It was a very travel-worn Yellow Pansy (Junonia hierta) that landed at my feet in the middle of the drought-stricken veld the other day.

These attractive butterflies occur over much of South Africa in grasslands and scrub as well as in gardens, where they tend to fly low and rather fast. Judging by the tattered wings of this specimen, I am surprised it could still fly at all! Their habit of returning to more or less the same spot meant that, having spotted it fluttering about, I could wait – fairly patiently – until it returned for a photograph.

I am fascinated by the naming of species and in discovered that the Juno part of the scientific name comes from the Roman goddess, Juno, who possessed a chariot drawn by peacocks.

These birds were sacred to her. For those interested in Roman mythology, she was the wife of Jupiter and was the goddess of marriage and childbirth. Her son was Mars, the god of war. You can read more about her in

Back to the butterfly, the wing patterns of which resemble a pansy – hence the common name. You cannot miss seeing these butterflies, which fortuitously often settle on the ground with their wings open. This one still looks beautiful despite its tattered condition.


I suspect this is the remains of an African Monarch butterfly that simply could fly no further.

It looks pretty, nonetheless.


I was trying to photograph a False Gerbera (Haplocarpha scaposa) next to the road when this Painted Lady (Vanessa cardui) alighted in front of my lens!

This is probably the most well-known and widespread butterfly in the world and occurs all over South Africa. I rather like the Afrikaans name for it, Sondagsrokkie, meaning Sunday’s Dress, a tribute to the pretty pattern of colours on the wings, which are a rich tawny colour with black markings and white spots.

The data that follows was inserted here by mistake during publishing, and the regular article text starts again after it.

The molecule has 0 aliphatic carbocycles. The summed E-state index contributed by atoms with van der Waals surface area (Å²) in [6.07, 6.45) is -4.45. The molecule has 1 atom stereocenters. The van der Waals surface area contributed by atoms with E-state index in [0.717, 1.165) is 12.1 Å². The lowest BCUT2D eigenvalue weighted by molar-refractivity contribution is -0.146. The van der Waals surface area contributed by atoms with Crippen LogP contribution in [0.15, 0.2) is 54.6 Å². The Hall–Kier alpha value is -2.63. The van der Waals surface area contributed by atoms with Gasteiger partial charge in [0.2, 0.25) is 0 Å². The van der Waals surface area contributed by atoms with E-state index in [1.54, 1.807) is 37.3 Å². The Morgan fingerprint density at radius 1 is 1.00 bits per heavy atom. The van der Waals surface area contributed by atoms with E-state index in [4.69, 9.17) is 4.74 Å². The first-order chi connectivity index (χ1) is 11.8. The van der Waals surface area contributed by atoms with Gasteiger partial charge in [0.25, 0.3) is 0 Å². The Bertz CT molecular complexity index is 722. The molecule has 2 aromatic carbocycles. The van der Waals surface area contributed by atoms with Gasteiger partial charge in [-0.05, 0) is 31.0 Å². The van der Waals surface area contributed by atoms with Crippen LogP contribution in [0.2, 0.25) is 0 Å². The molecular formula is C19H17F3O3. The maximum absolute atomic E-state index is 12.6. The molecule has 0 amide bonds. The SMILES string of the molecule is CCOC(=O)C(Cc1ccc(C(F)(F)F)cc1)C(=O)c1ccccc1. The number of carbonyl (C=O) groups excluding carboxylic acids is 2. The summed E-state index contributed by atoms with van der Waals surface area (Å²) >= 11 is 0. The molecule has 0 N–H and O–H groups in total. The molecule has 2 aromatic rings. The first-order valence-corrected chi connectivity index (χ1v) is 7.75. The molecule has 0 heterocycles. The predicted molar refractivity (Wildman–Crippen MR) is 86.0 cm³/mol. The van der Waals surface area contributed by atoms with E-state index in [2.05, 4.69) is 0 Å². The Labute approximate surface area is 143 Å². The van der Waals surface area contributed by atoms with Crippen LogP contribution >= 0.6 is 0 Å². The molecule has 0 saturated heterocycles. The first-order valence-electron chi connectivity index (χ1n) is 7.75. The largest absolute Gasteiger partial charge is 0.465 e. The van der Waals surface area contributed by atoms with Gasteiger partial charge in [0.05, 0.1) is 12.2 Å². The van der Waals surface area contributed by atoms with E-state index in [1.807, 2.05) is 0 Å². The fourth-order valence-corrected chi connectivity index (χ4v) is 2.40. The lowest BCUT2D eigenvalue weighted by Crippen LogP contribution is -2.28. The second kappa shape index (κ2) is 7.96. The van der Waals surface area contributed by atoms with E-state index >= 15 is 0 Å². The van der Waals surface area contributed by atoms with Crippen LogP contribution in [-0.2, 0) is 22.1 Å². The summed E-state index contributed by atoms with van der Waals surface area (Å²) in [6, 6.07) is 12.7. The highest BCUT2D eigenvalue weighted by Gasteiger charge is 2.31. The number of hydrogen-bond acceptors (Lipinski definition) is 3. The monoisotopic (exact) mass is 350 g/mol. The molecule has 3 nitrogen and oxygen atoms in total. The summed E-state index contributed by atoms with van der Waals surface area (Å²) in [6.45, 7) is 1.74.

The underside of the wings are mottled with yellow, white and brown.

The males and females are similar and can grow to between 40 and 50 mm. It has a characteristic flap-gliding flight pattern that draws one’s attention to it.


Usually the Brown-veined White Butterflies (Belenois aurota) migrate all over South Africa from late November to mid-February, depending on the weather conditions.

It is our most common butterfly and occurs in most areas in South Africa. While the main migration appears to be over for this season, a few stragglers still pass through the garden now and then. Judging from the travel torn wings of the one in the photograph below, I should perhaps say a few ‘ragglers’ can be seen now and then.

As these fragile looking creatures fly long distances, laying eggs as they go, and have been known to fly as far as Mozambique and even across to Madagascar, it is important to maintain several nectar-bearing plants in our gardens to provide some sustenance for them.


The Cassionympha cassius butterfly, also known as the Rainforest Brown, is commonly seen in the Western Cape through the Eastern Cape to KwaZulu-Natal as they flutter around dense bushes or along forest fringes. This one was in a patch of bush near the road.


Despite the ongoing heat, nature has its own way of signalling the approach of autumn: in our garden the Erythrina caffra leaves are turning brown and swirl about in the breezes to land in layers on the lawn and bank up on the sides of the driveway; many of the weavers are starting to lose their breeding sartorial sharpness and look tatty and unkempt; and then there is the appearance of the butterflies.

The appearance of the velvety brown Cape Autumn Widow (Dira clytus) is a sure sign of the impending autumn as these butterflies only appear during March and April. True to form, they tend to fly very low and are not as easy to photograph as one might think. I ‘captured’ this one in the long kikuyu grass (Pennisetum clandestinum) growing at the fort in Post Retief, in the Eastern Cape. I think this one is a female, but cannot be sure – images I have seen of males show more orange than yellow – and it may well have been laying eggs in the thick grass.

Cape Autumn Widow

The wing pattern shows prominent yellow circles surrounding the black dots with blue centres. There is generally a reason for the specific colouring and patterns that appear in nature and so I assume this dramatic pattern must serve the purpose of repelling the birds that would otherwise eat them.